Can a Woman Adopt her Husband’s Family Name after Marriage?

9th December 2014

السلام عليكم و رحمة الله و بركاته

Question: Some people have claimed that it is decisively prohibited for a woman to change her surname after marriage based on the Quranic verse, “Call them by [the name of] their [natural] fathers as It is more equitable in the sight of Allah” (Surah al-Ahzab 33:5). Hence, a woman must retain her maiden surname. My question is, what is the Islamic ruling in this regard? Considering the fact that it has become a tradition and custom amongst many women to adopt the surname of their husbands, is this totally prohibited or not? Please provide a detailed answer with evidences.

الجواب حامداً و مصلياً

In the name of Allah, the Most Gracious, the Most Merciful


This confusion is due to misapplication of the Qurānic and prophetic injunction on this. It is preferable for a woman to retain her original family surname after marriage otherwise changing it is not prohibited. By changing her surname or family name is simply to suggest that she is now a member of her husband’s family, not to intentionally detach her lineage from her natural parents or to conceal her true identity which was the customary practice of the Arabs in the early days before Islām. It is necessary to be acquainted with the customary practice of the society before passing a ruling so to ensure that rulings are not misapplied.

As a general principle, our Deen does not tolerate any false attribution of lineage to anyone. Imām As-Shātibi rahimahullah includes preservation of lineage as part of the primary objectives of the Shari’ah.[1] This implies that a child born to a woman is automatically attributed to its natural father to whom she is married and shares her intimate relationship with. Prior to Islām, the Arabs trivialised the practice of false attribution of lineage to intentionally conceal their real identity. Allāh Almighty abolished this deceptive practice and commanded the believers to abstain from this in the following verse,“….and He has not made your pronunciations [of sons] as your [real] sons, this is merely your statements [that you have uttered] from your mouths whereas Allāh speaks the truth and guides to towards the path. Address them by their[natural] fathers, that is more just in the sight of Allāh, but if you do not know their fathers then [they are] your brothers in Deen and your friends….”[2]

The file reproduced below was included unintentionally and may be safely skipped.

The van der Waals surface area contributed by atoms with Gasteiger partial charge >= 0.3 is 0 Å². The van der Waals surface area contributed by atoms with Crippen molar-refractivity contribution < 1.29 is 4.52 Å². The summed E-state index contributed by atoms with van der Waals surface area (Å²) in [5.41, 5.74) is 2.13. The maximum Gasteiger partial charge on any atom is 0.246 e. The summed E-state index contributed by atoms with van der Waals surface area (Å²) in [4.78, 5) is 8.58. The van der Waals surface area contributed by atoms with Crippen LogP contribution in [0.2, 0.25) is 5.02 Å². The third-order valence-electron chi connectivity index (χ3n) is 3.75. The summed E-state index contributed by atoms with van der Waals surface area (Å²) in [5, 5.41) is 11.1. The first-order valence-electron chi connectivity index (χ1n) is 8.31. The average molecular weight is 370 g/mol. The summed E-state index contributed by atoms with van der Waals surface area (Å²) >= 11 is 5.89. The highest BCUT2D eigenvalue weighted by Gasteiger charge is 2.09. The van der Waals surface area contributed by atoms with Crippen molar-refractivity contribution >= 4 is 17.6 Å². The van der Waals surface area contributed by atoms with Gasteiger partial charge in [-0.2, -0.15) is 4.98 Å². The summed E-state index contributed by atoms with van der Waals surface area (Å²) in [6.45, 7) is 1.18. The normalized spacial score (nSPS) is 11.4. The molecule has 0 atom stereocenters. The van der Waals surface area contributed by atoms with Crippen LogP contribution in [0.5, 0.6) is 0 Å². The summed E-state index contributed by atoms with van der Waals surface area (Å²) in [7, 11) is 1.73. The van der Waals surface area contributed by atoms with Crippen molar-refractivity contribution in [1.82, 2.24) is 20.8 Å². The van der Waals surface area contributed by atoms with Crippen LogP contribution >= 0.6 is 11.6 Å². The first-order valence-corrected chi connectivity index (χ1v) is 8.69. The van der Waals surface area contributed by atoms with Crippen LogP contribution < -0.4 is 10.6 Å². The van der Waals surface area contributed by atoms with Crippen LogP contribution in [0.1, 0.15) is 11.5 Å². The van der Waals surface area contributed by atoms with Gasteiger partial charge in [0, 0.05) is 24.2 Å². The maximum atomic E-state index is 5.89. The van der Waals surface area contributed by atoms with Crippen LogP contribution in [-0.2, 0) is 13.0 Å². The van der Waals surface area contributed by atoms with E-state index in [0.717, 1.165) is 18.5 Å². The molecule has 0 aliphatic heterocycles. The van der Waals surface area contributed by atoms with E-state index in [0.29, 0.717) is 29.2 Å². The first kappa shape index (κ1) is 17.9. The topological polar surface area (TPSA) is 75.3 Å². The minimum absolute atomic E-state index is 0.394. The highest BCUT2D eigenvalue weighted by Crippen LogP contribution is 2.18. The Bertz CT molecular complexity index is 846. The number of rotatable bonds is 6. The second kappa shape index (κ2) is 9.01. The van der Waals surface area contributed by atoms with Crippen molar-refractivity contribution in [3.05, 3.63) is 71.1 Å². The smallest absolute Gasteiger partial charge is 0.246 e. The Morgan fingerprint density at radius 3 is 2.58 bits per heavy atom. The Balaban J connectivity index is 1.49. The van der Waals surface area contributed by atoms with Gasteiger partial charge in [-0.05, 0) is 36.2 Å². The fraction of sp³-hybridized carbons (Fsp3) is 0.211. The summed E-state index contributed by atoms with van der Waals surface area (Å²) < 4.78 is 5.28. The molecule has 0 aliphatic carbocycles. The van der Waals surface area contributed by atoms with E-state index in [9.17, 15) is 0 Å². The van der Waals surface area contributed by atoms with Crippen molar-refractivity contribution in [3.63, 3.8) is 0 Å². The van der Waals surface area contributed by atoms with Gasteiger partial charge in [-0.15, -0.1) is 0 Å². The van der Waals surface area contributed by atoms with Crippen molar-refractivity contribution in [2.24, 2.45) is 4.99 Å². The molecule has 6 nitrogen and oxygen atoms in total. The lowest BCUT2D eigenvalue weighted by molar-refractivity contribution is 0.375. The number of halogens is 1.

Imām Abū Bakar Jassās rahimahullah explains the backdrop incident to this verse stating that this was revealed when the Messenger of Allāh sallallahu alayhi wasallam adopted Sayyidunā Zaid Ibn Hārithah radhiyallahu anhu by attaching Zaid’s lineage to himself.[3] According to other narrations, when Sayyidunā Zaid radhiyallahu anhu was abducted and later sold in in the markets of Makkah, Sayyidah Khadeejah radhiyallahu anha purchased him and gifted him to the Messenger of Allāh sallallahu alayhi wasallam. He attached his lineage to himself by referring to him Zayd the son of Muhammad. After receiving prophethood, Allāh Almighty forbade this custom and the Messenger of Allāh sallallahu alayhi wasallam renamed him Zaid Ibn Hārithah.

The Arabs would generally identify the individual’s lineage by mentioning their father’s name next to their own e.g. Zaid Ibn Thābit, Zaid Ibn Hārithah, Muhammad Ibn Abdullāh and so forth. Because of this, it was considered mandatory to mention it all the time for identification purpose. Attributing oneself to other than their own natural fathers would mislead people of their true identity. However, the Mufasiroon (Qur’anic exegetes) explain the reasons why some Arabs during the period of Jāhiliyyah practised false attribution of lineage and the way in which they would go about it. For instance, Imām Qurtubi rahimahullah states that if someone was pleased with another person’s strength and intelligence then he would attach that individual to himself. Resultantly, they would assign a share of their inheritance to him along with his other biological children (as if he is their own natural child like the rest) and attribute him to his lineage by saying fulān Ibn fulān (so and so the son of so and so).[4] Imām Ibn Katheer rahimahullah further expounds that the adopted child was treated similar to their own biological child in every aspect such as the laws of Mahram [thus preventing him from marrying any of the family members] and [the permissibility] of remaining in privacy with other members of the house.[5] Allāh Almighty reprimanded them knowing the fact that the adopted child doesn’t belong to their lineage because he is born from someone else.[6]